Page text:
The name 'Messerschmitt' is synonymous with the Bf 109 fighter aircraft of the Second World War, the revolutionary German adversary to Britain's Supermarine Spitfire.
This was the Messerschmitt company's magnum opus, which says a lot, seeing as near the end of the war it went on to produce the Me 262 Schwalbe, the first jet-powered plane to enter operational service.
But, with the war lost, German industry still to a large degree in tatters and restrictions upon the country banning the production of aircraft until 1955, Deutschland's best-known Flugzeugwerke needed to find another way to keep going.
So when it was approached in 1952 by former Luftwaffe engineer Fritz Fend with the idea of developing his Flitzer tricycle invalid carriage into a proper microcar – popular in Germany at the time due to a shortage of petrol – a deal was quickly struck.
The first Messerschmitt 'car', then, was the KR175, christened Kabinenroller, meaning 'scooter with a cabin'. This was then developed into the KR200, which arrived in 1955.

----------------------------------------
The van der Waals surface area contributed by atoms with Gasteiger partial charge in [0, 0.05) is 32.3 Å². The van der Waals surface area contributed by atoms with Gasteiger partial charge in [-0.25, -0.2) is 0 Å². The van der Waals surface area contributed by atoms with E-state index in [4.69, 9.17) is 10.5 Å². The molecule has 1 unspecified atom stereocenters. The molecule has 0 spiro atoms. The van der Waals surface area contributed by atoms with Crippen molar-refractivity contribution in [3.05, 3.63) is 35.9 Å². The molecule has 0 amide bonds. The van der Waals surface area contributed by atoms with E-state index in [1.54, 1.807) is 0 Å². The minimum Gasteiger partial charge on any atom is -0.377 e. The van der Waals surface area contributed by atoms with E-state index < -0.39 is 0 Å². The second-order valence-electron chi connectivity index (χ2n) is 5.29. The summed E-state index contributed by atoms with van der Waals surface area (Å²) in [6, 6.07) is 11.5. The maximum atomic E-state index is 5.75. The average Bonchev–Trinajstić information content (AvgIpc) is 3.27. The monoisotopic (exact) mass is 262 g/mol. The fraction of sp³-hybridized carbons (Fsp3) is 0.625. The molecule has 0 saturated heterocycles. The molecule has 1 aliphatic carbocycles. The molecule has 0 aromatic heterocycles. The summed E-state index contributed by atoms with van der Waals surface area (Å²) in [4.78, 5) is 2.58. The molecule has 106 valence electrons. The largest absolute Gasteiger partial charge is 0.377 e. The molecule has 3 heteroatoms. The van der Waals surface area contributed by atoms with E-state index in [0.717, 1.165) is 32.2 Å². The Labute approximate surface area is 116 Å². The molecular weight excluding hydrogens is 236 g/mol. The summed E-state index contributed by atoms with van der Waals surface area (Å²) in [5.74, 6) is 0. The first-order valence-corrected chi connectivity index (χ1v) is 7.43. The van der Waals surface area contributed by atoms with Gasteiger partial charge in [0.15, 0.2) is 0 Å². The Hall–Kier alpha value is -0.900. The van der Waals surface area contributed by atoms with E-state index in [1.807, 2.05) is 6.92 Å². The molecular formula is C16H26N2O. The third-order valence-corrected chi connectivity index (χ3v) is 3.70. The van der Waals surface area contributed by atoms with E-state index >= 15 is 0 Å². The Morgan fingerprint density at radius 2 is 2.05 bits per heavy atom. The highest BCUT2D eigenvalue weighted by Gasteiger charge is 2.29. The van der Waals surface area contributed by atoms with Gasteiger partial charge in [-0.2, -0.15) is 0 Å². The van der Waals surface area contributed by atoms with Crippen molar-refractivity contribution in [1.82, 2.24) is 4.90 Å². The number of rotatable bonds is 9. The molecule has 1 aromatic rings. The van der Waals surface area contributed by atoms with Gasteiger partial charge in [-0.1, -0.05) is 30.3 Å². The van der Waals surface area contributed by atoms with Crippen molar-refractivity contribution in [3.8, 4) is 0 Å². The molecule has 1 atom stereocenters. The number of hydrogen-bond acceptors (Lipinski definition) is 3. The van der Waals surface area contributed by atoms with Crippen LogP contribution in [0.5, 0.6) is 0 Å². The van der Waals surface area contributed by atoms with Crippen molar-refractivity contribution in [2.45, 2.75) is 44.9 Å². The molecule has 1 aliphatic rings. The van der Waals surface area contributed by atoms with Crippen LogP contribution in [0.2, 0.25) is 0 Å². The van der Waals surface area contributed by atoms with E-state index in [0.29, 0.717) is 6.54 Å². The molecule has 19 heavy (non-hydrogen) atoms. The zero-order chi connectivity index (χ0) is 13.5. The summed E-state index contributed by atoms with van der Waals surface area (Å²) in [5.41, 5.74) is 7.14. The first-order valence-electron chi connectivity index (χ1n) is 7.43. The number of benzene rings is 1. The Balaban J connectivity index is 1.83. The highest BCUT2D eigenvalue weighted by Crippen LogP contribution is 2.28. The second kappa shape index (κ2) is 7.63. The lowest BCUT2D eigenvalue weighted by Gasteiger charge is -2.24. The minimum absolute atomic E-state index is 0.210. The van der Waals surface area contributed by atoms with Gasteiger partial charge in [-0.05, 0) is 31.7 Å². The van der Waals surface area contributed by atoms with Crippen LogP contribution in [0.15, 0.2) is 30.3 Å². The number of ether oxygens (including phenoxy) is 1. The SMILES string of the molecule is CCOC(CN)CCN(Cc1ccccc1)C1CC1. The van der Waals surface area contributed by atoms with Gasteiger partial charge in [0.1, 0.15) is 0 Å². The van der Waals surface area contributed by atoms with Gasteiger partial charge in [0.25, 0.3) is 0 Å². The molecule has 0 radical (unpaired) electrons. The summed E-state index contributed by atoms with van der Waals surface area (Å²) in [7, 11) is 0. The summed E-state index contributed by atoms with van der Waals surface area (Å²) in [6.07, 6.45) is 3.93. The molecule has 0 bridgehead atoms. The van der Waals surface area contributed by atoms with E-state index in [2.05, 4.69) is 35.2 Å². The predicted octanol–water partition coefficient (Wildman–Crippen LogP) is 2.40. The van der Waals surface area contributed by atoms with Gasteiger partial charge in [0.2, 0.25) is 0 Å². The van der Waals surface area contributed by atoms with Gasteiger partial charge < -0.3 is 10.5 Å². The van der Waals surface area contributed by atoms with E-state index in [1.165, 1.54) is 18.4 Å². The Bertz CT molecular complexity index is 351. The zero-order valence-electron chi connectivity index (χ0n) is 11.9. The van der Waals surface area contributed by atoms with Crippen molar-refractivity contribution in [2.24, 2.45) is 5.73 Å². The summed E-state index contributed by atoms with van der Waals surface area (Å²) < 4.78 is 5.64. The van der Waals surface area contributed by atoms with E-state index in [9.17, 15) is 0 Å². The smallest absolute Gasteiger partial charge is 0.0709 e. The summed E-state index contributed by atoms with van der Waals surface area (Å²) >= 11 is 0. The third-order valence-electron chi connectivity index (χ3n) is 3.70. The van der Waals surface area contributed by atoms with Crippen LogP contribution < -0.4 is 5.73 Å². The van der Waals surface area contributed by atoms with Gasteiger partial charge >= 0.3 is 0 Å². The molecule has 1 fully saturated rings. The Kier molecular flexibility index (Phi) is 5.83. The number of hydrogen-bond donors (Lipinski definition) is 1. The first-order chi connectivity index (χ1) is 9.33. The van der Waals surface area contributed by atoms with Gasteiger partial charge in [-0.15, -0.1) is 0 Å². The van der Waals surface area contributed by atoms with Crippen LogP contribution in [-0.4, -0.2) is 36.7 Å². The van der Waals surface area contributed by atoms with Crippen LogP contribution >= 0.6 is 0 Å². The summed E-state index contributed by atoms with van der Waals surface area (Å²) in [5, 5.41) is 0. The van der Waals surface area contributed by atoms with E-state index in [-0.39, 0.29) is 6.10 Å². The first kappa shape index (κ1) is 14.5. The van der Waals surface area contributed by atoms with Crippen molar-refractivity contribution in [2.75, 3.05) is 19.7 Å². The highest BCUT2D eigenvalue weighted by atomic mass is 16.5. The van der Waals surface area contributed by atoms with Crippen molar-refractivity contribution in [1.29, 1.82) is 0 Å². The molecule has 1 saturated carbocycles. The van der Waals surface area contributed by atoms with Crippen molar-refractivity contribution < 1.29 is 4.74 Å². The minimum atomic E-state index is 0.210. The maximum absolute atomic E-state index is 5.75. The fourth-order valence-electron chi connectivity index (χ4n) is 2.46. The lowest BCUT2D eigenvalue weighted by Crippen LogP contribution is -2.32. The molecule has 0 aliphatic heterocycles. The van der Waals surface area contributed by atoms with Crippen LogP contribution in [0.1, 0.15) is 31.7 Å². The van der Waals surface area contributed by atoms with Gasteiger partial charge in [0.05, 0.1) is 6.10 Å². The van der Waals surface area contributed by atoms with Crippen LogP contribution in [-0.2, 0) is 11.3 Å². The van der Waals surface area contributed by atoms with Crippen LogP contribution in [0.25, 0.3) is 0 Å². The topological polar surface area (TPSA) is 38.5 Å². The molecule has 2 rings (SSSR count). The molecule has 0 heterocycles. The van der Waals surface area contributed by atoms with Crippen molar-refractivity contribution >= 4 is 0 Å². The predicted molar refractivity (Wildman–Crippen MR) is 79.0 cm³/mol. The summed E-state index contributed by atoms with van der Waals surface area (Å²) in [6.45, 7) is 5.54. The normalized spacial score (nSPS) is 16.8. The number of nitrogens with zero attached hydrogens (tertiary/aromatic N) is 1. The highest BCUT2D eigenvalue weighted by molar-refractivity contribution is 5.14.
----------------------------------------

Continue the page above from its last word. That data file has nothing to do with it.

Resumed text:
The 385lb three-wheeler, which looked suspiciously akin to a fighter aircraft's canopy, was powered by a 191cc, single-cylinder, two-stroke Fichtel & Sachs motor, giving a maximum of 10bhp at 5250rpm. This sent drive to the rear wheel through a four-speed sequential manual gearbox. The car was steered by a rotating bar control that required small, two-dimensional inputs.
On 11 January 1957, Autocar clambered into the KR200 for a test drive.
"The KR200 falls in its own class between two-wheeled scooters and miniature four-wheelers," we began. "If you have a motorcycle driving licence, you may not use it in reverse; if, on the other hand, you normally drive a car, then you may use all gears in reverse as well as forward.